Here’s what section 24 of the Constitution says about the way Senators get picked: “The governor general shall from Time to Time, in the Queen’s Name, by Instrument under the great Seal of Canada, summon qualified Persons to the Senate.” What that really means is the prime minister does the picking — on just about any basis he pleases. And he may, if he wants, pick people who have won an election in their respective region.
Or not. Nothing stops a Tory prime minister, even one who has sworn up and down that he’ll respect the voice of the people, to ignore an inconvenient senatorial “election” in Quebec. Or a Liberal prime minister who doesn’t really care much for the duly elected senator from Alberta.
Of course, with a sensible plan for reform, perhaps one might be able to persuade the requisite majority of premiers to go along with a constitutional amendment that locks in an elected-senate scheme. But before we embark on that difficult project, I would urge Canadian to examine a cautionary tale from Australia.
In 1974, gough Whitlam’s Labour Party took office in Canberra, winning a majority of seats in their House of representatives. The Senate, however, was in the hands of the conservative Liberal-Country party, and for the next two years it rejected a series of government bills. In 1974, Whitlam won reelection in the House of representatives on the issue of government deadlock, and his party took exactly half the seats in the Senate. Subsequently, however, the opposition controlled a majority of Senate seats, and denied supply on an appropriations bill. The government would shortly run out of money.
With the crisis unresolved, the governor general, Sir John Kerr, dismissed Whitlam as Prime Minister. For Australians, it was their version of Canada’s King-Byng affair, with the difference that government deadlock and constitutional crises will arise more frequently in the divided government of an Australia or America.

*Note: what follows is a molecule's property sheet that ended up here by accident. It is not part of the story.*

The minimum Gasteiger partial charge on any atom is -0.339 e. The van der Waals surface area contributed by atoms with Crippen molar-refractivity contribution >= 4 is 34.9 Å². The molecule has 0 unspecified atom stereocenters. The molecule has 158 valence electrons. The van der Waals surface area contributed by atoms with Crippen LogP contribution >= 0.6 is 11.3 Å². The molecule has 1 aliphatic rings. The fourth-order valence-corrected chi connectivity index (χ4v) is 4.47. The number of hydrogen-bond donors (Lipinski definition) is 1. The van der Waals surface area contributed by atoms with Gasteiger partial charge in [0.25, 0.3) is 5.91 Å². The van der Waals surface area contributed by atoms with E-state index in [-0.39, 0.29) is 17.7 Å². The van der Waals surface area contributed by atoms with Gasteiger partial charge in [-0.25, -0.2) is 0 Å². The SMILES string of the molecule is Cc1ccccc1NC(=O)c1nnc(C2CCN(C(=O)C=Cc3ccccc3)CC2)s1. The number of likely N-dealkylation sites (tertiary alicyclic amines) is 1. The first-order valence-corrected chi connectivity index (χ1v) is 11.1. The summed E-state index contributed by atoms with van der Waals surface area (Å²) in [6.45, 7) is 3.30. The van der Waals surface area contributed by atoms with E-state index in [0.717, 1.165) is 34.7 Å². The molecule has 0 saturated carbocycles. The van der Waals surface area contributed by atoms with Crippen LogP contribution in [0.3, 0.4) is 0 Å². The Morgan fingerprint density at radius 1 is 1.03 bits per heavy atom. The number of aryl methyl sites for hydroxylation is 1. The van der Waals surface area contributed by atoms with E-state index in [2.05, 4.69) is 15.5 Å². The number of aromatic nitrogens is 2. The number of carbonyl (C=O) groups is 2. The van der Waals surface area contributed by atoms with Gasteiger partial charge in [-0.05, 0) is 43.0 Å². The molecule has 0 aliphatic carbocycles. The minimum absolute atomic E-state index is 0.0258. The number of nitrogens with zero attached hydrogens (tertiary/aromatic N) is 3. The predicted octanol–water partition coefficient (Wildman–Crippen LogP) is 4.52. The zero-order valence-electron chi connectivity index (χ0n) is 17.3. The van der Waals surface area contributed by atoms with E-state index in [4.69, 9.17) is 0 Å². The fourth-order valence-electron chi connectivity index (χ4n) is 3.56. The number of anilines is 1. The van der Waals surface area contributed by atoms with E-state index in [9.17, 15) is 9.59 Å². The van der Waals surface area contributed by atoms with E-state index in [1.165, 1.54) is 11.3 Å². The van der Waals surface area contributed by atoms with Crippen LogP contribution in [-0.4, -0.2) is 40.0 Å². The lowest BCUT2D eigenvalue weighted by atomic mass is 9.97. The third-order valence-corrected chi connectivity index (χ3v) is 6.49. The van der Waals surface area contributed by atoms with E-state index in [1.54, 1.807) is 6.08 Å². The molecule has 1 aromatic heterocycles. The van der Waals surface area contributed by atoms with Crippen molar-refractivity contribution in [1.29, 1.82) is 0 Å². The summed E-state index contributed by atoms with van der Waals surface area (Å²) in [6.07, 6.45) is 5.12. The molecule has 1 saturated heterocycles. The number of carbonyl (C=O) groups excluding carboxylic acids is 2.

Sadly, Australia’s founders lacked the benign anti-Americanism that would have resulted in a preference for Anglo-Canadian over American institutions. The Fathers of the Canadian constitution sensibly adopted a government on the Westminster model, and it has served the country admirably. Of American-style deadlock, they knew all too well.
The 1840 Act of union that created the united Canadas had resulted in gridlock, as it became impossible to pass legislation without the support from both sections of the united Canadas. John C. Calhoun’s theory of “concurrent majorities,” rejected in the united States, was adopted in Canada to protect French Canadian institutions. A “double majority” from both Canada East and West was taken to be necessary to pass legislation, so that a majority in one section could always block a majority in the other section. Important legislation was thereby held up, including an 1861 militia bill proposed to respond to the threat of an American invasion.
To the great annoyance of Britain, which had sent 14,000 men to defend Canada from the threat of an American invasion, the Canadians could not agree to do what was necessary to defend themselves. This, thought the Anglo-Canadian intellectual goldwyn Smith, was the real motive behind the desire for a new constitution. “Whoever may lay claim to the parentage of Confederation … its real parent was deadlock.”
Canadians had seen enough of gridlock in the from of the double majority doctrine after the Act of 1840, and in the battles between Lieutenant governors and elected Assemblies prior to responsible government, and they didn’t want any part of it. A Canadian prime minister would be dependent upon the support of the House of Commons, and might be replaced at any moment were he to lose it: Power shifted quickly and decisively. By contrast, said John A. Macdonald, gridlock was built into the American Constitution.
There would be a Canadian upper house. But unlike the American Senate, the Canadian Senate would have few powers. Its members were appointed by the federal government, and while they might delay legislation, they had finally to yield to a determined House of Commons, as the House of Lords did after the great reform Bill. Had senators been popularly elected, it would have been otherwise, which is precisely why Macdonald wanted an appointed body.
There is no fear of a deadlock between the two houses under the current system. But as an elected body, the Senate might claim as much legitimacy as the House of Commons, and block important legislation, just as the Australian Senate has.
We can’t get rid of the Senate, nor would we want to do so. In quiet committees, removed from public gaze and the passions of the day, the senators perform a useful role, subjecting legislation to careful scrutiny. With greater experience than his colleagues in the House of Commons, a Senator can take a longer view and see unintended and unexpected consequences. And the cost is trivial. The building is already up, and can’t be rented out. The salaries are peanuts, notwithstanding the faux-outrage of media elites.
The first principle of conservative government is that, when it’s not necessary to act, it’s necessary not to act. In its apparent eagerness for unnecessary (and fruitless) Senate reform, the Harper government sadly shows its non-conservative roots in the reform Party. For the government, it’s also a convenient way to deflect attention from more serious issues that divide its members, such as abortion.
Can we get back to the royal baby now?